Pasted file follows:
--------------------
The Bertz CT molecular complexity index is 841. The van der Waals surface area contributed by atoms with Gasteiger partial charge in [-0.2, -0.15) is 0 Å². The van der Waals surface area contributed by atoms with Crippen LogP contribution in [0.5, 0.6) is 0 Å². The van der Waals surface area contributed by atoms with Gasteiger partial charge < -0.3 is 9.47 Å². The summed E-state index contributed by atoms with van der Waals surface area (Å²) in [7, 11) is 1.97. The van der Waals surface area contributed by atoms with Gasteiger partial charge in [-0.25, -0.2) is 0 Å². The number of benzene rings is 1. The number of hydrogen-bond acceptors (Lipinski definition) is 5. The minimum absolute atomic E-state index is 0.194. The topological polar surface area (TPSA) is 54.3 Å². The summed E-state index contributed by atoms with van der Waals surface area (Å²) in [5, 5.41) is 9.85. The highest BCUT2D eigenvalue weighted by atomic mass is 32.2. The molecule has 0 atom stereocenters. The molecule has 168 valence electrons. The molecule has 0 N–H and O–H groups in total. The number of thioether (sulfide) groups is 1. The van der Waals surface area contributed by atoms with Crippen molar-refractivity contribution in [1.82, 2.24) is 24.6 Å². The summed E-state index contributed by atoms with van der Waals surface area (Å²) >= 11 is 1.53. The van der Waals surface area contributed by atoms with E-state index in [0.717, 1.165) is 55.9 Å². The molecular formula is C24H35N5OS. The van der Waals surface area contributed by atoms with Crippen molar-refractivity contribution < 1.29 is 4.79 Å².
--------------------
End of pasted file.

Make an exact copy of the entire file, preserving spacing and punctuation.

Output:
The Bertz CT molecular complexity index is 841. The van der Waals surface area contributed by atoms with Gasteiger partial charge in [-0.2, -0.15) is 0 Å². The van der Waals surface area contributed by atoms with Crippen LogP contribution in [0.5, 0.6) is 0 Å². The van der Waals surface area contributed by atoms with Gasteiger partial charge < -0.3 is 9.47 Å². The summed E-state index contributed by atoms with van der Waals surface area (Å²) in [7, 11) is 1.97. The van der Waals surface area contributed by atoms with Gasteiger partial charge in [-0.25, -0.2) is 0 Å². The number of benzene rings is 1. The number of hydrogen-bond acceptors (Lipinski definition) is 5. The minimum absolute atomic E-state index is 0.194. The topological polar surface area (TPSA) is 54.3 Å². The summed E-state index contributed by atoms with van der Waals surface area (Å²) in [5, 5.41) is 9.85. The highest BCUT2D eigenvalue weighted by atomic mass is 32.2. The molecule has 0 atom stereocenters. The molecule has 168 valence electrons. The molecule has 0 N–H and O–H groups in total. The number of thioether (sulfide) groups is 1. The van der Waals surface area contributed by atoms with Crippen molar-refractivity contribution in [1.82, 2.24) is 24.6 Å². The summed E-state index contributed by atoms with van der Waals surface area (Å²) >= 11 is 1.53. The van der Waals surface area contributed by atoms with E-state index in [0.717, 1.165) is 55.9 Å². The molecular formula is C24H35N5OS. The van der Waals surface area contributed by atoms with Crippen molar-refractivity contribution < 1.29 is 4.79 Å².